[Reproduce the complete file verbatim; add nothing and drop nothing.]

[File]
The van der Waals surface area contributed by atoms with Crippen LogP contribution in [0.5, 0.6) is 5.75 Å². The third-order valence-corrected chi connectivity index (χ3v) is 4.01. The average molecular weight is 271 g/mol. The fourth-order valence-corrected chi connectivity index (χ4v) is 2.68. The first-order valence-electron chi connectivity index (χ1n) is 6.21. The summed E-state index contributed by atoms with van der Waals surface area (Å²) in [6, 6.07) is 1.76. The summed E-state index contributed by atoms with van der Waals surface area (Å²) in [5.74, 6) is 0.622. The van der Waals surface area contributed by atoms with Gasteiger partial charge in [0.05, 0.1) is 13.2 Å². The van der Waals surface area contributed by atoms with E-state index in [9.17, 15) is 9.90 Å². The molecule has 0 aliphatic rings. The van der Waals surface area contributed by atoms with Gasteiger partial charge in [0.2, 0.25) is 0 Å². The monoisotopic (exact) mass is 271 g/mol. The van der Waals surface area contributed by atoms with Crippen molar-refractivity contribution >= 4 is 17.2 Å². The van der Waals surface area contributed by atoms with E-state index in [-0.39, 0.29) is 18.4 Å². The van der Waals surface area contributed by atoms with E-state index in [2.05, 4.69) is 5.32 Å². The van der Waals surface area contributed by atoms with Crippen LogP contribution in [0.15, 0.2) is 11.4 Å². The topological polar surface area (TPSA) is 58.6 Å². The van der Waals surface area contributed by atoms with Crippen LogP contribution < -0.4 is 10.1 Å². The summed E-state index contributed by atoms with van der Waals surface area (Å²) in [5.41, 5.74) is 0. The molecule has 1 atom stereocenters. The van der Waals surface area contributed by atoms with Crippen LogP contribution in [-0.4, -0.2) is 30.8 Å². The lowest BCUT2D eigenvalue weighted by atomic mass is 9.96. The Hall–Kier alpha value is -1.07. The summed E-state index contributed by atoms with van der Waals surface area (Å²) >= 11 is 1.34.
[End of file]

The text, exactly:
The van der Waals surface area contributed by atoms with Crippen LogP contribution in [0.5, 0.6) is 5.75 Å². The third-order valence-corrected chi connectivity index (χ3v) is 4.01. The average molecular weight is 271 g/mol. The fourth-order valence-corrected chi connectivity index (χ4v) is 2.68. The first-order valence-electron chi connectivity index (χ1n) is 6.21. The summed E-state index contributed by atoms with van der Waals surface area (Å²) in [6, 6.07) is 1.76. The summed E-state index contributed by atoms with van der Waals surface area (Å²) in [5.74, 6) is 0.622. The van der Waals surface area contributed by atoms with Gasteiger partial charge in [0.05, 0.1) is 13.2 Å². The van der Waals surface area contributed by atoms with E-state index in [9.17, 15) is 9.90 Å². The molecule has 0 aliphatic rings. The van der Waals surface area contributed by atoms with Gasteiger partial charge in [0.2, 0.25) is 0 Å². The monoisotopic (exact) mass is 271 g/mol. The van der Waals surface area contributed by atoms with Crippen molar-refractivity contribution >= 4 is 17.2 Å². The van der Waals surface area contributed by atoms with E-state index in [-0.39, 0.29) is 18.4 Å². The van der Waals surface area contributed by atoms with E-state index in [2.05, 4.69) is 5.32 Å². The van der Waals surface area contributed by atoms with Crippen LogP contribution in [0.15, 0.2) is 11.4 Å². The topological polar surface area (TPSA) is 58.6 Å². The van der Waals surface area contributed by atoms with Crippen LogP contribution < -0.4 is 10.1 Å². The summed E-state index contributed by atoms with van der Waals surface area (Å²) in [5.41, 5.74) is 0. The molecule has 1 atom stereocenters. The van der Waals surface area contributed by atoms with Crippen LogP contribution in [-0.4, -0.2) is 30.8 Å². The lowest BCUT2D eigenvalue weighted by atomic mass is 9.96. The Hall–Kier alpha value is -1.07. The summed E-state index contributed by atoms with van der Waals surface area (Å²) >= 11 is 1.34.